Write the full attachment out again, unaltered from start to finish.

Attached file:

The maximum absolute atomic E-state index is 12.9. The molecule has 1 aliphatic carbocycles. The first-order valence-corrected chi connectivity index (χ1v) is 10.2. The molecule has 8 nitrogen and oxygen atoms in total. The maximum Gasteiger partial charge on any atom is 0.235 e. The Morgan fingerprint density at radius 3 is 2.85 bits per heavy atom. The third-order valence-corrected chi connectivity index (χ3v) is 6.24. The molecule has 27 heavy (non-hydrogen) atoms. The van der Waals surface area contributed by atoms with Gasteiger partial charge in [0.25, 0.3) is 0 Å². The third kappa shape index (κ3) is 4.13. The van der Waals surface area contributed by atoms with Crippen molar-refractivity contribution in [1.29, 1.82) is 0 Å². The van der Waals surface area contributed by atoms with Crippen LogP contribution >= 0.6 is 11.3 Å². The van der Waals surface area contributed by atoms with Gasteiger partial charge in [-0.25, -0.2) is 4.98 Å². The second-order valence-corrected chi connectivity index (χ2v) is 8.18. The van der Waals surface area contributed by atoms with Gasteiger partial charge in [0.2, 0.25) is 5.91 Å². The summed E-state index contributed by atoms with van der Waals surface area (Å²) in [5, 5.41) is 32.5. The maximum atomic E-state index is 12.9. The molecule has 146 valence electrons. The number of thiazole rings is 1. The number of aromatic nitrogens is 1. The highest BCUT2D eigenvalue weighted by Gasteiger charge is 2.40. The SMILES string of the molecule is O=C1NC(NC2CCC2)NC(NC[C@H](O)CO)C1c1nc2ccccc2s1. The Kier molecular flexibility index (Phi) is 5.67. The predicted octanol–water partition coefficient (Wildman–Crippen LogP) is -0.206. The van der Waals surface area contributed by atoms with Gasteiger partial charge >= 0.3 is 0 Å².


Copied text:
The maximum absolute atomic E-state index is 12.9. The molecule has 1 aliphatic carbocycles. The first-order valence-corrected chi connectivity index (χ1v) is 10.2. The molecule has 8 nitrogen and oxygen atoms in total. The maximum Gasteiger partial charge on any atom is 0.235 e. The Morgan fingerprint density at radius 3 is 2.85 bits per heavy atom. The third-order valence-corrected chi connectivity index (χ3v) is 6.24. The molecule has 27 heavy (non-hydrogen) atoms. The van der Waals surface area contributed by atoms with Gasteiger partial charge in [0.25, 0.3) is 0 Å². The third kappa shape index (κ3) is 4.13. The van der Waals surface area contributed by atoms with Crippen molar-refractivity contribution in [1.29, 1.82) is 0 Å². The van der Waals surface area contributed by atoms with Crippen LogP contribution >= 0.6 is 11.3 Å². The van der Waals surface area contributed by atoms with Gasteiger partial charge in [-0.25, -0.2) is 4.98 Å². The second-order valence-corrected chi connectivity index (χ2v) is 8.18. The van der Waals surface area contributed by atoms with Gasteiger partial charge in [0.2, 0.25) is 5.91 Å². The summed E-state index contributed by atoms with van der Waals surface area (Å²) in [5, 5.41) is 32.5. The maximum atomic E-state index is 12.9. The molecule has 146 valence electrons. The number of thiazole rings is 1. The number of aromatic nitrogens is 1. The highest BCUT2D eigenvalue weighted by Gasteiger charge is 2.40. The SMILES string of the molecule is O=C1NC(NC2CCC2)NC(NC[C@H](O)CO)C1c1nc2ccccc2s1. The Kier molecular flexibility index (Phi) is 5.67. The predicted octanol–water partition coefficient (Wildman–Crippen LogP) is -0.206. The van der Waals surface area contributed by atoms with Gasteiger partial charge >= 0.3 is 0 Å².